You’ve probably used Yelp many times to find services or restaurants. What you probably didn’t think about was the data used to drive Yelp and how it has matured over time. The data comes in two parts: the search experience, and the review experience.
Founded in 2004, Yelp is a popular business review site with over 244 million reviews on its business listing pages. In 2021, the company saw 46 million unique visitors to its desktop webpages and 56.7 million unique visitors to its mobile sites.
Yelp started as a social network for people to get recommendations for food and services from their friends and network of connections. However, as the company quickly discovered users were motivated to add reviews of business and tag them with relevant metadata, the website grew to create a new category and social behavior that internet consumers depend upon today. Competitors have cropped up from leaders like Google, Meta, and more. While those reviews have become a controversial thorn in the side of many business owners, who claim Yelp doesn’t properly vet reviews that can cause serious harm to local businesses, Yelp remains a pioneer of giving people access to crowd-sourced information about local businesses, products, and restaurants.
Austin, Texas, where I live, has lots of taco options. However, I would have never thought there would be over 100 filter options that apply to my search for tacos in my town — with 60+ options in “Category” alone. One cool thing about the Yelp search experience is that you can save searches for future use — potentially saving you time when you’re looking for a quick bite. Because you’ve voluntarily provided this data, Yelp can also provide helpful future recommendations via email or push notifications. The better recommendations they provide, the more likely you’ll be to use Yelp — and more users means good things for the revenue they can make from advertisements.
As you can imagine, the search results are only as powerful as data available on the restaurants. This is why Yelp loves its users to provide reviews and recommendations. After patronizing a restaurant (either through a reservation or in-person dining experience or a pickup or delivery order), the user is prompted to add or confirm data about the restaurant. This exchange of information provides valuable data to Yelp — and useful information to future restaurant diners.
The review experience also gives Yelp the opportunity to gather meaningful metadata from customers — from accessibility, convenience, kid-friendliness, and dozens of other attributes. This incredibly complex, dynamic, and rich data environment has created a multibillion dollar company by organizing the data and making it beneficial to all parties involved to share data.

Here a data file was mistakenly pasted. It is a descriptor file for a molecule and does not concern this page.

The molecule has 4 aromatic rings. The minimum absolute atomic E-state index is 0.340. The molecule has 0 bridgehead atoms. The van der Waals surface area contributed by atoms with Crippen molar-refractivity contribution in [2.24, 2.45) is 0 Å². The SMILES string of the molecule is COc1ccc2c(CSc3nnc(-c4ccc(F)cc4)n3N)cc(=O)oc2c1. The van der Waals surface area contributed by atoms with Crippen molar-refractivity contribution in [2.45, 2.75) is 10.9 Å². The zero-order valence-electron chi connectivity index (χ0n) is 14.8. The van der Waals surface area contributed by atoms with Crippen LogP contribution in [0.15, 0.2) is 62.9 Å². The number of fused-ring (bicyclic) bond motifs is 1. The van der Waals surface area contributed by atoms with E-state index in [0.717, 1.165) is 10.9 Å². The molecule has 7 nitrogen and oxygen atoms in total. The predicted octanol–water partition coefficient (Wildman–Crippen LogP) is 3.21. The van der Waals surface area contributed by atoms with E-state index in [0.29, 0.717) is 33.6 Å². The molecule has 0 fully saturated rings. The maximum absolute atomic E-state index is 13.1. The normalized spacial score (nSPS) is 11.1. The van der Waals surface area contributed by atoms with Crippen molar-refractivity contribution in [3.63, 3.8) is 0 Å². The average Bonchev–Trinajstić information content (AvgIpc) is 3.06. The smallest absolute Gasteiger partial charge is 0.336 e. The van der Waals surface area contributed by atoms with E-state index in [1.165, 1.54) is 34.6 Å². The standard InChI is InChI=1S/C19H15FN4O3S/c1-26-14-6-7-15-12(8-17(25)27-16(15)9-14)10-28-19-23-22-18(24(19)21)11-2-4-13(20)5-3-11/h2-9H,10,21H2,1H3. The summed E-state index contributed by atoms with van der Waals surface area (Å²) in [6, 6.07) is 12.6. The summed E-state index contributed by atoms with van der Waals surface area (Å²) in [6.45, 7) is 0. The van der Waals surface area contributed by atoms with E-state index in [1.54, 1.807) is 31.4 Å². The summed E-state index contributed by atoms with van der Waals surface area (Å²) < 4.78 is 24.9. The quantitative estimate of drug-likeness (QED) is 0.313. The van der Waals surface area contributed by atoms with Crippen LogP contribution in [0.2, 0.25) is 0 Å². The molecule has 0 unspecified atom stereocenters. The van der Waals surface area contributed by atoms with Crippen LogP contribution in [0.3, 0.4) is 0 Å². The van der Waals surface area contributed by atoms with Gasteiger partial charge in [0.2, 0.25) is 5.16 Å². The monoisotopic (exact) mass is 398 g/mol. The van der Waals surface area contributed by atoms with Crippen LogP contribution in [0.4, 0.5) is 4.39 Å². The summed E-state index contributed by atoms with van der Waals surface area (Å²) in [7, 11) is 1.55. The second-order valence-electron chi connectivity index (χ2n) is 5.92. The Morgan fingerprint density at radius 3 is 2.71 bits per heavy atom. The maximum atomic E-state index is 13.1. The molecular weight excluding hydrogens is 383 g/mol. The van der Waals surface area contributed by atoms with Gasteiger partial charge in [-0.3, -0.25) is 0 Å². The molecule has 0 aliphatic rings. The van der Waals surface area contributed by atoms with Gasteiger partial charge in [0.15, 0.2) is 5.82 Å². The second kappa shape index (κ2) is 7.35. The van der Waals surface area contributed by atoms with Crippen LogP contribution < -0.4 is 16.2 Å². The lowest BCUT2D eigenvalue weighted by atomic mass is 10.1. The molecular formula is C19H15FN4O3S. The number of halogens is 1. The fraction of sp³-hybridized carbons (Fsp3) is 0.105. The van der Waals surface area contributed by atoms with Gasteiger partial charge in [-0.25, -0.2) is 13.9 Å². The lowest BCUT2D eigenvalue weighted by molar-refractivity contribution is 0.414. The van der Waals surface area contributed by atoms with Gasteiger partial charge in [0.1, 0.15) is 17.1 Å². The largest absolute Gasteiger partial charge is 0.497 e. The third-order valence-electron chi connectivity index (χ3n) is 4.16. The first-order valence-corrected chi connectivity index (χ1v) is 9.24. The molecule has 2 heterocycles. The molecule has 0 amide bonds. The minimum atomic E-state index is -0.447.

Yelp makes it so easy to collect your preferences in context. While searching or reviewing, they ask you to confirm if your current filter or search results are relevant for all future searches.
Yelp also does a great job of balancing the user experience with their own data needs. They don’t ask every reviewer to fill out all 100 attributes, but rather, ask for information incrementally over time across multiple reviews AND customers as a low-effort way for Yelp users to give back to the site by answering a question or two — while improving the site and app experience for future users.
Underneath the sophisticated data structures and excellent UX, what drives Yelp is actually a community of dedicated reviewers. You can see some reviewers get the “Elite” tag next to their profiles after contributing a ton of reviews and information.
One thing Yelp could do better is to use the attributes of reviewers to showcase relevant reviews to me — for example, I wouldn’t mind seeing recommendations from another reviewer with two young kids who also likes margaritas. :)
Many sites continue to mimic Yelp, and Ratings and Reviews has become a small industry in its own right, with businesses managing reviews for software, electronics, products, and nearly every industry on the planet. Many review management platforms have also emerged to help businesses manage their reputation and reviews. And of course, all of this user-generated information on businesses is prolific across social media channels.
But it all began with Yelp.